https://doi.org/10.1371/journal.pone.0133071.t002

Impacts on vertebrates, priority conservation areas, and carbon

Encroachment of coffee into forested areas within the five scenarios in which the area suitable outside of forested areas will not be sufficient to meet future demands for Arabica (RCP 8.5 under an 8% berry borer attack rate and RCP2.6, RCP4.5, RCP6.0 and RCP8.5 under a 24% attack rate, Table 2) would affect a grid cell average of almost five priority conservation areas (Table 2, Fig 4A), and an average of 19 threatened vertebrate species (Table 2, Fig 4B). The greatest impacts on conservation priority areas would occur in Peru, Bolivia, Madagascar, Indonesia and India (Fig 4A). Coffee expansion would impinge most severely on vertebrate diversity in Costa Rica, Ecuador, Peru, Cameroon, Indonesia, Malaysia and India (Fig 4B) due to the large number of threatened (and endemic) species.

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Fig 4. Subset of areas that will be suitable for Arabica cultivation in the future, that are currently under forest cover and within the vicinity of areas covered by coffee plantations at present showing a) the number of conservation priority templates that coincide with them, b) the number of threatened vertebrate species they host, and c) the amount of carbon stored per ha in the forests.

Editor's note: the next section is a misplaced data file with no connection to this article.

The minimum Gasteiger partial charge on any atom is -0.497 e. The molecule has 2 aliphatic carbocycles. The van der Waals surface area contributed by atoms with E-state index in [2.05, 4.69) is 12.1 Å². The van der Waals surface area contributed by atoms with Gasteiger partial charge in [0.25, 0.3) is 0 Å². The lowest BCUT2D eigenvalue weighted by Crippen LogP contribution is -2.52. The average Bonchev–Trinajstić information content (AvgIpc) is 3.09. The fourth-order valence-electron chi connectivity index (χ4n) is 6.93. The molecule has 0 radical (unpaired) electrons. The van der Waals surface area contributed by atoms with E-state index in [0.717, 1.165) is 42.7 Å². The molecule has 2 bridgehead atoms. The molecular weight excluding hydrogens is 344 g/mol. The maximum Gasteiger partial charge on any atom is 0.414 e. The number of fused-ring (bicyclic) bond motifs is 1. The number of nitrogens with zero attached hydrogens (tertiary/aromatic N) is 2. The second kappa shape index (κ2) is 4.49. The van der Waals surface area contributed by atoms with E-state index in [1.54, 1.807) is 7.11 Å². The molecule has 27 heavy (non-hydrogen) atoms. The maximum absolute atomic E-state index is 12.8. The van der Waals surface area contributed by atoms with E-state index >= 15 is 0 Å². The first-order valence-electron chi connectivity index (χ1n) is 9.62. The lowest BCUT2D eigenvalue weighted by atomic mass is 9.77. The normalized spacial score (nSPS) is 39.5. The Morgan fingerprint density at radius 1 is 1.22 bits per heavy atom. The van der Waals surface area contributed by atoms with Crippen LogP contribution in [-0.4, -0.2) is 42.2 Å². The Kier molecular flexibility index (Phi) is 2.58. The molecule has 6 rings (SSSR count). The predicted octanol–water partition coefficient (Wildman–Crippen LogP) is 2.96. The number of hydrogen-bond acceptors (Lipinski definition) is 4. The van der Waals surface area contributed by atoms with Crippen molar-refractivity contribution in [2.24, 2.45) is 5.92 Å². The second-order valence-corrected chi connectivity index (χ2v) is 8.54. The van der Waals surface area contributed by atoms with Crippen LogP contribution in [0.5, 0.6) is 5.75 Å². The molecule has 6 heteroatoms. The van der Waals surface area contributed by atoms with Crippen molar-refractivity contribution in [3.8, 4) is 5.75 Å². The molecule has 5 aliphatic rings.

https://doi.org/10.1371/journal.pone.0133071.g004

The conversion of forest to coffee plantations is expected to cause a loss of 5.90 to 15.66 million tonnes of carbon if forested grid cells were converted to shade or sun coffee plantations respectively (Table 2, Fig 4C, under scenario RCP4.5). Major carbon losses would occur in Panama, Costa Rica, Nicaragua, Mexico and, above all, Madagascar, Indonesia and India (Fig 4C).

Discussion